Riyadh asks Dhaka to take back 50,000 Rohingyas

Shahidul Islam Chowdhury | Published: 01:12, Feb 11,2020


Riyadh has requested Dhaka to take back over 50,000 Rohingya people of Myanmar from Saudi Arabia, creating an irritant in the bilateral ties with Bangladesh.

The Saudi Arabia authorities made the request claiming that these Myanmar nationals migrated to that country using Bangladeshi passports issued over the years, according to Saudi diplomatic sources.

The Saudi authorities also made an identical request to Malaysia to take back several thousand Rohingya people on the grounds that they too migrated to Saudi Arabia using Malaysian passports.

The Arab country had handed over several lists containing the names of 50,000 Rohingya people with the request for starting the repatriation much before the latest influx of the people of the community from Myanmar to Bangladesh took place in August, 2017.

The matter was last raised by the Saudis in a meeting with Bangladesh diplomats in Riyadh early this month, according to officials.

‘Bangladesh has sought more specific information about the Rohingya people mentioned in the lists to verify their nationalities,’ a Bangladesh official said when asked about Dhaka’s response on the matter.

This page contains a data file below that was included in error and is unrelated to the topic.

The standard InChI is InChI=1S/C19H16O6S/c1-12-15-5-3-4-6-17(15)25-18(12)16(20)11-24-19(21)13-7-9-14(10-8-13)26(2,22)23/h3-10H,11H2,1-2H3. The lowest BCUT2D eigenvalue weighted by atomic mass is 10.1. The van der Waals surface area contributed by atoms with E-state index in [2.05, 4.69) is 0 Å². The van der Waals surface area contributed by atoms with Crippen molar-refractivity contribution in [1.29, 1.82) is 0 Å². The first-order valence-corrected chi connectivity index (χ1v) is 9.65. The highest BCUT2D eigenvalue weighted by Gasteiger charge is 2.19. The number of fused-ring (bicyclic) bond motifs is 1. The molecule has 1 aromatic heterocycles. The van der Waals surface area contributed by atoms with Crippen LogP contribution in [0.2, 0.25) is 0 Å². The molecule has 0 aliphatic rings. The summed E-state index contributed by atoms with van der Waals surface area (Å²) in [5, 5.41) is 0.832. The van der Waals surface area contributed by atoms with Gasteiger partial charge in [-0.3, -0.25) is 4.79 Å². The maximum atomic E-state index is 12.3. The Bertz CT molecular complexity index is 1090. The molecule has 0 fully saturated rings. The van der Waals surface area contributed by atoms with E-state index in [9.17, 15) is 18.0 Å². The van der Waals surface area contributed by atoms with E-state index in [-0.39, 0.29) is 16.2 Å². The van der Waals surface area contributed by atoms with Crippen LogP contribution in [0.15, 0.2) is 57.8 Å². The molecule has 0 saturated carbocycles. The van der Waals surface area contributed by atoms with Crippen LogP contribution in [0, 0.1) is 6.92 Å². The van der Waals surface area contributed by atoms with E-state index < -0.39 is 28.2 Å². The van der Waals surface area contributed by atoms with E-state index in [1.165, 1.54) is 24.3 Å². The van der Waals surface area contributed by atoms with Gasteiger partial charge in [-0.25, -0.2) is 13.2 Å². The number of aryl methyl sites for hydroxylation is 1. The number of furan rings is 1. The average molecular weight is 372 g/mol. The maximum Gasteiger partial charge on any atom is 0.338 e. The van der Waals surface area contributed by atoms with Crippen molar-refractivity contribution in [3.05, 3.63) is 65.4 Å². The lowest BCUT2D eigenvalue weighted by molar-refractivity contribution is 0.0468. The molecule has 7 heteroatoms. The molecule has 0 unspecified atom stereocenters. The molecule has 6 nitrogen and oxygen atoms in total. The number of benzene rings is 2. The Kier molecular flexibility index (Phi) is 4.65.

The request for taking Myanmar nationals to Bangladesh ‘has become an irritant’ in the relations with Saudi Arabia, although the ties with the Arab country ‘are otherwise good,’ he said.

The Saudi authorities have also requested the Myanmar government to repatriate Rohingya people to that country, but the Myanmar side has declined to take them back, officials said.

About the position of Bangladesh on the matter, its ambassador to Saudi Arabia Golam Moshi told New Age, ‘This needs to be carefully verified.’

He said that Rohingya people might have entered Saudi Arabia using fake Bangladeshi passports.

More than 7.40 lakh Rohingyas—mostly women, children and aged people—have entered Bangladesh after fleeing unbridled murder, arson and rape during ‘security operations’ by the Myanmar military in Rakhine, what the United Nations denounced as ethnic cleansing and genocide, beginning since August 25, 2017.

The ongoing Rohingya influx has raised the number of undocumented Myanmar nationals and registered refugees from that country in Bangladesh to about 1.2 million, according to estimates by UN agencies and Bangladesh authorities.

The International Court of Justice has recently declared its jurisdiction on Rohingya issues with asking the Myanmar government to take preventive measures to stop repetition of the genocide against the Rohingya people. 

The ICJ prosecution has launched an investigation to identify individual responsibilities in crimes committed against members of the persecuted community.

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